There is just one tiny wrinkle in that. Over the last 20 years of Liberal inaction and Conservative inaction, and their lack of industrial strategies, neither government chose at any time to put in place a “buy Canada” clause. That is something the NDP has been pushing for, which is why there are more New Democrats in this House as we go through each election and why we overflow from one side to the other side of this House. Canadians want to know why the Liberals did not bring this in and why the Conservatives are not bringing in a 'buy Canada' clause. They will simply say that it must be illegal or that it is not in keeping with their textbook theory. However, the reality is that this would provide us with the leverage we need to sit down with the American administration and have a win-win negotiation by exempting our iron and steel in the same way that we would exempt theirs.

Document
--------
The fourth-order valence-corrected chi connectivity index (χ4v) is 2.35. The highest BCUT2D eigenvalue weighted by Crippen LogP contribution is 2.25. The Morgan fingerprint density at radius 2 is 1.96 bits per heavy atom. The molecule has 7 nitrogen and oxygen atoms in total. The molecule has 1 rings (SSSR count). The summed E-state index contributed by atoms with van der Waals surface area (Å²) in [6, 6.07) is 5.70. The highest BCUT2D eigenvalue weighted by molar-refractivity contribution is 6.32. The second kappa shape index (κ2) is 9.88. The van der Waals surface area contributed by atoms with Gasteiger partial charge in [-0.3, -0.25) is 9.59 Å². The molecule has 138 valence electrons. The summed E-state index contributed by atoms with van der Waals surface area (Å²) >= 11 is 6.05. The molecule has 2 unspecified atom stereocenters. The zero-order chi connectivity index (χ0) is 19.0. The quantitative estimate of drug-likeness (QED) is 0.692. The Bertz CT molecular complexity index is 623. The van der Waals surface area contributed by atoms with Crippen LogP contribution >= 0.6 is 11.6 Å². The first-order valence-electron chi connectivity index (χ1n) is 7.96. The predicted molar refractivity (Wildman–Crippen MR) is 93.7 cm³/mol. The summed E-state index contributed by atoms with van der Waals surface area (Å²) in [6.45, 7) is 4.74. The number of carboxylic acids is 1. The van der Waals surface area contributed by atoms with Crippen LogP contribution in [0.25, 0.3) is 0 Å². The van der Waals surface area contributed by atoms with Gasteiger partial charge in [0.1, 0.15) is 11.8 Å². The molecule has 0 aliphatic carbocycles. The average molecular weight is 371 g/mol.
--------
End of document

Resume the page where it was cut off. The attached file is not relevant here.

I come to the third part of the motion which states, “urge the United States to respect its international agreements”. I will cite a couple of articles, first, by the Canadian director of the United Steelworkers, Ken Neumann, and second, by the United Steelworkers president, Leo Gerard, a very proud Canadian.
Ken Neumann stated:
The US has had laws requiring the use of domestically-produced goods for government contracts since the 1933 Buy American Act. These laws are consistent with international trade obligations.
Linda Diebel said the same thing in the Toronto Star.
Buy Canada is legal and buy America is legal for provincial and municipal entities as it is for state and municipal entities. Instead, we are sending millions of taxpayer dollars to buy overseas what we could be building here at home. Many people have cited the Navistar plant, where we are spending $274 million for military contracts in Texas when we, as taxpayers, provided $65 million to the Navistar plant in Chatham, Ontario.